Nikon D7000 Digital Camera Review$1,199.99
The D7000 offers a wide selection of shooting modes that are accessible from the mode dial on the top of the camera body, including two auto modes, the usual Program, Aperture, Shutter and full Manual modes and two user defined modes.
The D7000 offers an impressive 39 focus points, all of which are arranged in a grid pattern around the center of the frame. The 9 points closest to the center of the frame are the cross type, which are more sensitive when shooting in low light. If 39 points is too many (especially if you are choosing an individual focus point manually), a menu option allows you to cut that down to 11 points. You can also use a dynamic focus mode, where you select an initial point, but the camera switches to another focus point if the camera moves. This is designed to track a moving object such as a bird or a football player, and options are offered to use 9, 21 or all 39 focus points. A similar 3D focus mode is also offered, which tries to track and object moving towards or away from the camera.
One interesting feature on offer here is the AF fine tuning feature, which allows you to, as the name suggests, fine rune the focus system to adapt for different lenses. Different lenses can have very slight differences in their response to the auto focus signals the camera body sends, so this feature allows you to tweak the signal for maximum sharpness. Most users won’t need to use this feature, but a pro who is looking for maximum performance might want to spend the time tweaking their lenses.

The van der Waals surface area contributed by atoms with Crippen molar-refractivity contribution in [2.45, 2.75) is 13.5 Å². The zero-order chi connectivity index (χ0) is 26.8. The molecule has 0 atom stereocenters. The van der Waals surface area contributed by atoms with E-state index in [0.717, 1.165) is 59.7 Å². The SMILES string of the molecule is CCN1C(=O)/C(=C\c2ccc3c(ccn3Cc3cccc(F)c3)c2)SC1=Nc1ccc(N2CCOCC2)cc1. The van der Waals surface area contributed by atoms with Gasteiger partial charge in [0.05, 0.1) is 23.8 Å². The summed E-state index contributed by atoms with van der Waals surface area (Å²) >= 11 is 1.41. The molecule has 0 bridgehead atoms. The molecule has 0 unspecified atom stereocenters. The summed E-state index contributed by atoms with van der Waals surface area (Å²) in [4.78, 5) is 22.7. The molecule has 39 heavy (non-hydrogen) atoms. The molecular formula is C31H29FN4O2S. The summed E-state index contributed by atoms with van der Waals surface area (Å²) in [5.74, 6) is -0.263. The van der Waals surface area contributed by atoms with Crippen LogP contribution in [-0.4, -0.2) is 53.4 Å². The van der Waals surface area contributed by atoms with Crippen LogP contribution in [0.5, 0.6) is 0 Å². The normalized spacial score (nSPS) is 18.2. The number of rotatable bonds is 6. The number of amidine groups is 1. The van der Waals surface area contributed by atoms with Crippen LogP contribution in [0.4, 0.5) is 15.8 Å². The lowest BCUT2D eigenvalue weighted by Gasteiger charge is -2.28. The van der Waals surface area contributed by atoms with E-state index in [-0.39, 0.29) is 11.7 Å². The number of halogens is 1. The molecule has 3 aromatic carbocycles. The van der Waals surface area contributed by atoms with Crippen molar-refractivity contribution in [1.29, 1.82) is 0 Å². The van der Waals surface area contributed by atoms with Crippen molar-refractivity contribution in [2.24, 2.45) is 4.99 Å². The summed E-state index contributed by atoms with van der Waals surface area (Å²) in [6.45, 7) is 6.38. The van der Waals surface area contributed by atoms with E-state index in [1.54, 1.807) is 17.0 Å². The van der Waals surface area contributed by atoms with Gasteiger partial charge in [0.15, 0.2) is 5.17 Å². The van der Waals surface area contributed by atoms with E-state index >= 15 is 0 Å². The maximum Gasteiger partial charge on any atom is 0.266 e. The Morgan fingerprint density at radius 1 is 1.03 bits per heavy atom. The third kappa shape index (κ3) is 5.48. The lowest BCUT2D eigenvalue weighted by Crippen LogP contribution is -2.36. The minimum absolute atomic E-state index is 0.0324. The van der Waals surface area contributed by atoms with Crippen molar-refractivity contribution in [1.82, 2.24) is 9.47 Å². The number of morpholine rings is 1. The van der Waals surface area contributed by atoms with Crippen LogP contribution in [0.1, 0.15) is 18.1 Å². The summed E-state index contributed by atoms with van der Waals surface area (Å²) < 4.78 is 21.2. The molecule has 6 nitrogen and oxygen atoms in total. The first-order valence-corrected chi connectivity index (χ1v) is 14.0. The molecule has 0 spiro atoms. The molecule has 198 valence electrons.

The D7000 offers a limited range of options for both the size and compression of captured images, but it is flexible enough for most users. For size, there are three options of large, medium and small (see table below for resolutions), all at the 3:2 aspect ratio. There are no options for other aspect ratios, but the cropping editing tool does allow you to crop images down to other aspect ratios.
There are more options for the compression, with three levels of JPEG compression (fine, normal and basic) and the option to capture RAW images in Nikons own NEF format. Simultaneous RAW and JPEG versions can also be saved, with the second memory card slot providing the option to save NEF to one card and JPEG to the other.
The D7000 includes a digital level which tells the user if the camera is being held level to the ground with an on-screen display.